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10 Tips to Prevent Foreclosure in Charlotte, North Carolina

10 Tips to Prevent Foreclosure in Charlotte, North Carolina

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One of the most intense things that can happen to an individual in their lifetime is to lose their home to foreclosure. It’s a huge burden that follows a person for years, even though it takes only about a year to get to the point of no return. To prevent foreclosure in Charlotte, NC, you first have to educate yourself on what your options are.

Understand the impact

Credit report impacted by foreclosure in Charlotte, NC

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Foreclosure has a devastating impact on your credit. North Carolina homeowners who get caught in foreclosure proceedings won’t be able to secure another mortgage, or potentially get things like a car loan or a new line of credit.

A foreclosure follows on your credit for seven years. This can cause financial difficulties if you try to work with a local company or a national company to buy goods or get a loan. Any homeowner in the Tarheel State who has potential foreclosures in the future needs to be aware of the long-term impact of foreclosure in NC.

What’s important to realize here is that, in North Carolina, the missed payments leading up to the foreclosure have the biggest impact on credit scores. The foreclosure itself won’t have as big of an effect on the ability to get loans in the future – it’s all of those missed payments.

The foreclosure process in North Carolina

When there are enough missed payments on a home loan, the house goes into default. That’s the point when a mortgage company can initiate foreclosures on a property.

Mortgages are loans that are secured with real property – a home for most people in Charlotte, North Carolina. If that homeowner doesn’t make their payments on time and in good faith, the lender can repossess the property and sell it at auction under North Carolina foreclosure law.

At auction, the Charlotte home is sold to the highest bidder. That bidder then takes possession of the home immediately, and the person or people living there have to vacate through the eviction process.

That’s a wide overview of what foreclosure in North Carolina looks like, and for most folks, that’s enough for you to know. However, if you don’t have the resources to pay for the cost of the mortgage payments, you’ll want to know how you can avoid foreclosure.

North Carolina legal requirements of lender

Under the North Carolina General Statutes, which are the laws that govern the state, a lender can’t start the foreclosure process until a homeowner is behind roughly four months – 120 days – on their payments.

Once you miss a payment in the Old North State, you’re immediately thrown into pre foreclosure in North Carolina. this doesn’t materially mean anything. It just indicates that you’re struggling to make payments and are in danger of heading into foreclosure.

During this time, North Carolina law permits the lender to charge late fees for those missed payments. They’ll generally send a breach letter to give you information about how to avoid foreclosure.

Keep in mind that no company wants to foreclose on those loans. If a borrower fails to make their mortgage payments, then there are no benefits for the mortgage lender. They are saddled with the cost of reselling the home and potentially having to make repairs if it doesn’t sell at auction.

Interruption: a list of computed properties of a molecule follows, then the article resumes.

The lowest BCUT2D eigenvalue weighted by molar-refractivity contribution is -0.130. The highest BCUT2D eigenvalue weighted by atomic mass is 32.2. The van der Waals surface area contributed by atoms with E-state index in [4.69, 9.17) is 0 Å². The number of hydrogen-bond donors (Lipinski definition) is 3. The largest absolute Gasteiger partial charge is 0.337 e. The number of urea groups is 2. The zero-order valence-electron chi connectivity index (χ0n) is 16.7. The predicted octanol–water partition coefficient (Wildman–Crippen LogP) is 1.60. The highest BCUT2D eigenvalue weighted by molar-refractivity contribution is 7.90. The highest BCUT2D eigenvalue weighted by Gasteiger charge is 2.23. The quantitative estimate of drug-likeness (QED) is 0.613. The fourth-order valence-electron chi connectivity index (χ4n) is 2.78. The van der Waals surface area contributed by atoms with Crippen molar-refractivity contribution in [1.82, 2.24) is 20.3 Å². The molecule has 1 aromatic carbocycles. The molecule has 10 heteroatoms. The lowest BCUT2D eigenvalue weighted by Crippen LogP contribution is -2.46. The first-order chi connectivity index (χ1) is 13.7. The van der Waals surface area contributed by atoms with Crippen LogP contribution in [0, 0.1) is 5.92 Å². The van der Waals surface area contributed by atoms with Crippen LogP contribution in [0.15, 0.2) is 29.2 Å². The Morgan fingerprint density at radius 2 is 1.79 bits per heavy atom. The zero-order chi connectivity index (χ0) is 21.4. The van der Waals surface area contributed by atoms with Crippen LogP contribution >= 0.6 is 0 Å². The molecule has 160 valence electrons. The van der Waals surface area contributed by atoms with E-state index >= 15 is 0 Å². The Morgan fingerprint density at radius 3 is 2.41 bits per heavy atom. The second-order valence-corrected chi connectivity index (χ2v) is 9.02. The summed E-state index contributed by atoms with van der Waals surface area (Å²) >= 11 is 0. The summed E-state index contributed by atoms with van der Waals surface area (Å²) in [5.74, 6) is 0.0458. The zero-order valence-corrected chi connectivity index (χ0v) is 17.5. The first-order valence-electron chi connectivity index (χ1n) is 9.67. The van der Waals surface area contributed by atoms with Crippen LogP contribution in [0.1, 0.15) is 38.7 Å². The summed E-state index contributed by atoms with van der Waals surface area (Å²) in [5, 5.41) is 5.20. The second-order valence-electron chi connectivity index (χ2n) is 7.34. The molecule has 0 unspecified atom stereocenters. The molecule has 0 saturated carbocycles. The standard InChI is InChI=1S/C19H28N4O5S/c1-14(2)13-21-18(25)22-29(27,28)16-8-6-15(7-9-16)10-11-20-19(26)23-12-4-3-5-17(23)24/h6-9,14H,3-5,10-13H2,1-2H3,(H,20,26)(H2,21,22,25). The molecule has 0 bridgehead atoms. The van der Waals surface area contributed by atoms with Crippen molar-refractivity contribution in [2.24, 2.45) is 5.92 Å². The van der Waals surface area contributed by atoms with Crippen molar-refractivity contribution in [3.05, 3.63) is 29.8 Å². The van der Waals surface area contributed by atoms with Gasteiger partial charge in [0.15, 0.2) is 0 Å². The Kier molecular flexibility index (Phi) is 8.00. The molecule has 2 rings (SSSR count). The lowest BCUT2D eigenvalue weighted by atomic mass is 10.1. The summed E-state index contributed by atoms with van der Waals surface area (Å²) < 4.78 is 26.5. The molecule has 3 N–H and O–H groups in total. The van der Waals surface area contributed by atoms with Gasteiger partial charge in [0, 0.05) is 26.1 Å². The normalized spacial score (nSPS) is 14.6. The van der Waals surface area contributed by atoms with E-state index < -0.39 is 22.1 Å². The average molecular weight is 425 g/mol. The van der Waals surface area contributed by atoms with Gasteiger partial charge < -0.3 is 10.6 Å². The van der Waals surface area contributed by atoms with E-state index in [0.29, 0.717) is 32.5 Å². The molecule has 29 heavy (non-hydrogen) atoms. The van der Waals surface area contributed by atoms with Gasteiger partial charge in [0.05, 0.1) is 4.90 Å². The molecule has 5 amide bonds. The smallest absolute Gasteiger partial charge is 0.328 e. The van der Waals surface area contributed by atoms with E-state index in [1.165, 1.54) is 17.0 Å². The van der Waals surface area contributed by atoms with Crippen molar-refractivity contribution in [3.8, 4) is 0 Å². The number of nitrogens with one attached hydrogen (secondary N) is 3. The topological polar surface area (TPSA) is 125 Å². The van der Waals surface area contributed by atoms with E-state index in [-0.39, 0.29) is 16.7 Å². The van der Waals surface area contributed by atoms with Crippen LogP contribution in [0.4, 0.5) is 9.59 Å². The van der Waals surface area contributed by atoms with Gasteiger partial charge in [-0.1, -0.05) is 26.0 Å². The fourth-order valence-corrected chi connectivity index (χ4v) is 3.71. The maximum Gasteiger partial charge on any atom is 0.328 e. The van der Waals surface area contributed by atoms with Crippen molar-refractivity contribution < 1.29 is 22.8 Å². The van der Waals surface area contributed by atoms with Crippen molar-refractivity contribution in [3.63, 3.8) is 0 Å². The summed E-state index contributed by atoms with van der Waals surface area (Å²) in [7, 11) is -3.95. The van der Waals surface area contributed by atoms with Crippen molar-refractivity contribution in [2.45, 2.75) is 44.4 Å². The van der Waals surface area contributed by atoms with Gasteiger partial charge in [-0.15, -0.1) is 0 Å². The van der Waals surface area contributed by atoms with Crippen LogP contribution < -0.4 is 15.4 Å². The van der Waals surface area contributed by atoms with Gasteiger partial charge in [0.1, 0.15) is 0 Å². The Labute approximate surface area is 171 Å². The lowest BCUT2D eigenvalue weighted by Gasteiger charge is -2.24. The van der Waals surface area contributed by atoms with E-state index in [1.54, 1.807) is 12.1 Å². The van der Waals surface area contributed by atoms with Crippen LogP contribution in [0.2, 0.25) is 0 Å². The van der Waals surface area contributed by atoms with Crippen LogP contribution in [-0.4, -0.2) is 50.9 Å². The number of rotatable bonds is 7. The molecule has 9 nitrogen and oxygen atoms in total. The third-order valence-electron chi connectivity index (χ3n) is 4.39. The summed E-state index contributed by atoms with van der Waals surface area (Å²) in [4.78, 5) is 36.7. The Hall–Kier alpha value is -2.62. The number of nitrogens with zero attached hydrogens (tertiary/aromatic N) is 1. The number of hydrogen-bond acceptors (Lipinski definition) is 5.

Direct contact from the lender

Federal law requires a mortgage holder to at least attempt to contact you by phone as well as in writing. They have to reach out to you to let you know where you stand and also to let you know what options you have to catch up a mortgage in Charlotte, NC.

Consumers are offered some protection under North Carolina law and federal law.

Understand your promissory note and deed of trust

Mortgage paperwork

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There is so much paperwork that goes into a mortgage, and much of it stuff that Charlotte homeowners don’t even read initially. All of the legal terminologies can be frustrating and overwhelming.

One of the first things that you should do if you are in danger of foreclosure is to go and look at your promissory note and your deed of trust. These are the legal, binding documents that will lay out exactly what has to happen before your house can sell at a foreclosure auction.

You have protections under North Carolina law and under federal law. Consider enlisting legal services to help you understand what is in these documents to offer you those protections. These services are often free through home advocate organizations in North Carolina.

You have contractual rights to protection in America. Don’t ever think that a large mortgage company has a single special privilege over you.

How long does it take to foreclose on a house in North Carolina?

With foreclosures in North Carolina, the lender must contact you by phone no more than thirty-six days after you’ve missed that first payment. They must then contact or attempt to contact you again after each missed payment following that first one.

No more than forty-five days after your first missed payment, the lender is legally obligated to contact you via a notice from their department of loss mitigation to give you options. You’ll also get an individual mortgage counselor assigned to you to help you prevent foreclosure.

Under Governor Roy Cooper in North Carolina, mortgage companies have to contact you via multiple modalities to help you get back on track.

The foreclosure hearing

The vast majority of foreclosures on residential homes in Charlotte and across North Carolina are nonjudicial. Though there are judicial foreclosures in North Carolina, they are the exception, not the rule.